• Want not need. On a trip to USA earlier this month I installed around 8 apps for parks,  transportation, stores, attractions. Every single one of them was a waste of time. They didn't give me useful information or presented it in a way that made no sense, with illogical menus  such that I couldn't access that information on demand. I seriously regretted spending time trying to get useful information out of them. Mostly their Web sites were better,  but some of those were not mobile friendly. Yes there are some apps missing which is why I'm on Android. Could I use a windows phone and do without them? Yes,  they aren't needs. I tried it for a fortnight and didn't die. But I liked reading my RSS feeds on newsblur, having access to my bank,  setting programmes to record on my PVR, submitting my utilities readings. All but the PVR I could have done equally as well on a well designed Web page.
  • THIS! You nailed it down!
  • I agree. Missing Snapchat does not bother me as I do not use it. It would be a issue to my daughter's though who use it daily.
    However my Epson printer has an iOS app and an android app, but no Windows app. This does bother me. I can print office docs by sending to my printers email, but cannot print a web page or a photo, and cannot scan to my phone. It is the same for many other devices, they support iOS and android but not Windows. This is where Microsoft to step up their game, getting hardware manufacturers on-board. Posted via the Windows Central App for Android
  • I concur Rodney
  • MS have lost the younger generation, this is their biggest problem now, the mind set of the current youth.
    My kids love apple and android, nothing I can say will change their minds, I'm an old fart apparently and MS is for old farts.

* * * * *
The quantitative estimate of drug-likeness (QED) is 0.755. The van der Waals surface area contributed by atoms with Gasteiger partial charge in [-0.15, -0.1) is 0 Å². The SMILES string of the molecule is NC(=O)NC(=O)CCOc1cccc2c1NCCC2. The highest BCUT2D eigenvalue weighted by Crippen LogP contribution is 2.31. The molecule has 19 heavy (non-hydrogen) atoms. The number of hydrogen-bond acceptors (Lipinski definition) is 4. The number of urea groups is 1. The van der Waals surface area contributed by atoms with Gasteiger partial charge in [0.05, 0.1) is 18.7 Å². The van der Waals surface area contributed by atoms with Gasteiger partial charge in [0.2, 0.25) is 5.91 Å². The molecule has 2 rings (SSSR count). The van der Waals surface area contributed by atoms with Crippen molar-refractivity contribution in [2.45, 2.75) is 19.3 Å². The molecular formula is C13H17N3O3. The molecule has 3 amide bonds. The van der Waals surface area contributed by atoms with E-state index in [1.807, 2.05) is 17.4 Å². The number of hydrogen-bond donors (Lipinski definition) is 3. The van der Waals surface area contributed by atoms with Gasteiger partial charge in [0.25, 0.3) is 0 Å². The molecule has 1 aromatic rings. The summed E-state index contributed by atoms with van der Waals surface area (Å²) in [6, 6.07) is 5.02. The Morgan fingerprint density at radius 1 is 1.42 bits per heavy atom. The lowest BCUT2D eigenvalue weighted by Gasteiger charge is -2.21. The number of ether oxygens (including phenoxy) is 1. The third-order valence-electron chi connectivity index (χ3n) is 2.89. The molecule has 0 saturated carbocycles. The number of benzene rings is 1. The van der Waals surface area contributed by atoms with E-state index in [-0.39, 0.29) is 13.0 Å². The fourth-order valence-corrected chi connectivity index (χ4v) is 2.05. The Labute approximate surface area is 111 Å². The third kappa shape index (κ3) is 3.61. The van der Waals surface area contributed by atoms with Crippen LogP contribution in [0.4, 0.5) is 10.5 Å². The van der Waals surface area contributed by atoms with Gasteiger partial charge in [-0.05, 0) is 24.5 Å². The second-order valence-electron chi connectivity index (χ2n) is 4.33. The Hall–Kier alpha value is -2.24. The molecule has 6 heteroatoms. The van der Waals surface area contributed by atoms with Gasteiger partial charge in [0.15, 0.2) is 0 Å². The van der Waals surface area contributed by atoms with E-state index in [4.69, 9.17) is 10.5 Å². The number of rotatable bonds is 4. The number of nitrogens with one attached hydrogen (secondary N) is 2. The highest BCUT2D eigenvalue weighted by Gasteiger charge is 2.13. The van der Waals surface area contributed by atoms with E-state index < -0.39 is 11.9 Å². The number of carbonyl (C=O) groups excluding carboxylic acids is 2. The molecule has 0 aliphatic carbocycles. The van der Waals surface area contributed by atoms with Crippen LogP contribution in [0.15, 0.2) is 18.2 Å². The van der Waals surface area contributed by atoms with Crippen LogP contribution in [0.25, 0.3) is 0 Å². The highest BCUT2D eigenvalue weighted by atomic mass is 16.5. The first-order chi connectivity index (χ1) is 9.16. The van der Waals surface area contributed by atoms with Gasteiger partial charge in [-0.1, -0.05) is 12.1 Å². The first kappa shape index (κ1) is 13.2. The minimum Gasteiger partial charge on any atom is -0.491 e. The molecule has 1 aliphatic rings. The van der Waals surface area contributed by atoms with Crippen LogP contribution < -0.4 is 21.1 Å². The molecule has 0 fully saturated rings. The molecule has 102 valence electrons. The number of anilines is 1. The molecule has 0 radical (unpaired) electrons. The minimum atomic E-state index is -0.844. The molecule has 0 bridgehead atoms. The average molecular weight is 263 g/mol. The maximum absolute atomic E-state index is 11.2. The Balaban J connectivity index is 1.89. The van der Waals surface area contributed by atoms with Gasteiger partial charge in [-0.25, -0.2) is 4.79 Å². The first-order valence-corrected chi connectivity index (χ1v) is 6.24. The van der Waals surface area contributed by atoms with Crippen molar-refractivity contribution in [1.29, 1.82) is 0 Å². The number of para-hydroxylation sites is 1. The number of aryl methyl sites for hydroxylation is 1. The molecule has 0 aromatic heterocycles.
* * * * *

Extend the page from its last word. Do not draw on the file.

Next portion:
They need to reinvent cool, and fast. Surface is a major step in the right direction, they need more of that style product, yesterday....... Not that my daughter would touch it any way, peer pressure to be cool is paramount
  • Lol. True.
  • I am a memeber of younger generation and apperantly the most of my generation does not understand how much do they pay just for the Apple brand name when they purchase their products. I own Windows Phone and I convinced my family to use them because they don't really need many apps, but the ones they need are there for them to use.  The problem is in advertising, the problem is that it doesn't have snapchat because I see that pretty much everyone arround me has snapchat though i don't see why is it so popular, however this is all just from the point of view of my generation. Most of them don't really know what hardware do their phones have, they just see either Samsung or iPhone name on it and they are all for it. 
  • OMG dude...really sorry to hear that. =( I had a few rough years some time ago that I lost some people, I feel ya...honestly, its also about the same time I started to hitch my banner with MS by playing Xbox and it was all downhill from there! ;p I do what I want... =p
    Windows 10 RULZZ yer FACE!!!
  • I am very appreciative of the broad scope of your articles.  I think too much tech writing lacks the Big Picture, and I find it very refreshing when I find it.  I have sometimes thought this is a reflection of the development of shortened attention spans in this age of 140-character publications.  Whatever the reason, please don't fall into that trap yourself.  My sympathies for your losses.  
  • Im glad you made it clear you acknowledge the frustration concerning certain apps. Sign of an objective writer true to the reality. You're a natural for journalism. The only apps I don't have and notice (because everyone I know has them) are snapchat and periscope. But because I don't use them, I don't particularly miss them or care. Admittedly snapchat is a big app to not have, which is why people are put off getting windows phones. Official apps too are "needed" for the majority of people. Which is why the majority don't own a windows phone. IMO.
  • Sorry to hear about your recent losses Jason. Thanks for the article. I'm now following you on twitter btw :)
  • I've never been an app fan, don't use Facebook, so for me it's nothing I have missed.